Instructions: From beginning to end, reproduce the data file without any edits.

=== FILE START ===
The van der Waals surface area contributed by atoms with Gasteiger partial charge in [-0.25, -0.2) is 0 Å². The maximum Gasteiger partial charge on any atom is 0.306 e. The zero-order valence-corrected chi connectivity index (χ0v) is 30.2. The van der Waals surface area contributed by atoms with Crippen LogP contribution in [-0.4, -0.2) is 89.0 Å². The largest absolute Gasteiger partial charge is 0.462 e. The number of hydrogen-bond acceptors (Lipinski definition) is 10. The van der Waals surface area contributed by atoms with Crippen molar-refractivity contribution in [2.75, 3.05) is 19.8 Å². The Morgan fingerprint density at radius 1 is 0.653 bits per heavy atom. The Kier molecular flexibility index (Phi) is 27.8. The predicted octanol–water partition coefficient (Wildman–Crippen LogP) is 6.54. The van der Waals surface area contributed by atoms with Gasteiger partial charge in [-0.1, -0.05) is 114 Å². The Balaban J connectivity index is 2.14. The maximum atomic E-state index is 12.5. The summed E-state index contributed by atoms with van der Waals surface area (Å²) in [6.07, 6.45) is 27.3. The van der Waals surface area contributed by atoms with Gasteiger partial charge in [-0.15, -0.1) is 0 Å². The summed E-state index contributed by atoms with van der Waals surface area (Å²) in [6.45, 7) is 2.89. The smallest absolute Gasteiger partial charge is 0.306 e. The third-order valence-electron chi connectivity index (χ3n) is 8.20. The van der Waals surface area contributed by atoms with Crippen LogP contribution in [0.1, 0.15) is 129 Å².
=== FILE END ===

The van der Waals surface area contributed by atoms with Gasteiger partial charge in [-0.25, -0.2) is 0 Å². The maximum Gasteiger partial charge on any atom is 0.306 e. The zero-order valence-corrected chi connectivity index (χ0v) is 30.2. The van der Waals surface area contributed by atoms with Crippen LogP contribution in [-0.4, -0.2) is 89.0 Å². The largest absolute Gasteiger partial charge is 0.462 e. The number of hydrogen-bond acceptors (Lipinski definition) is 10. The van der Waals surface area contributed by atoms with Crippen molar-refractivity contribution in [2.75, 3.05) is 19.8 Å². The Morgan fingerprint density at radius 1 is 0.653 bits per heavy atom. The Kier molecular flexibility index (Phi) is 27.8. The predicted octanol–water partition coefficient (Wildman–Crippen LogP) is 6.54. The van der Waals surface area contributed by atoms with Gasteiger partial charge in [-0.1, -0.05) is 114 Å². The Balaban J connectivity index is 2.14. The maximum atomic E-state index is 12.5. The summed E-state index contributed by atoms with van der Waals surface area (Å²) in [6.07, 6.45) is 27.3. The van der Waals surface area contributed by atoms with Gasteiger partial charge in [-0.15, -0.1) is 0 Å². The summed E-state index contributed by atoms with van der Waals surface area (Å²) in [6.45, 7) is 2.89. The smallest absolute Gasteiger partial charge is 0.306 e. The third-order valence-electron chi connectivity index (χ3n) is 8.20. The van der Waals surface area contributed by atoms with Crippen LogP contribution in [0.1, 0.15) is 129 Å².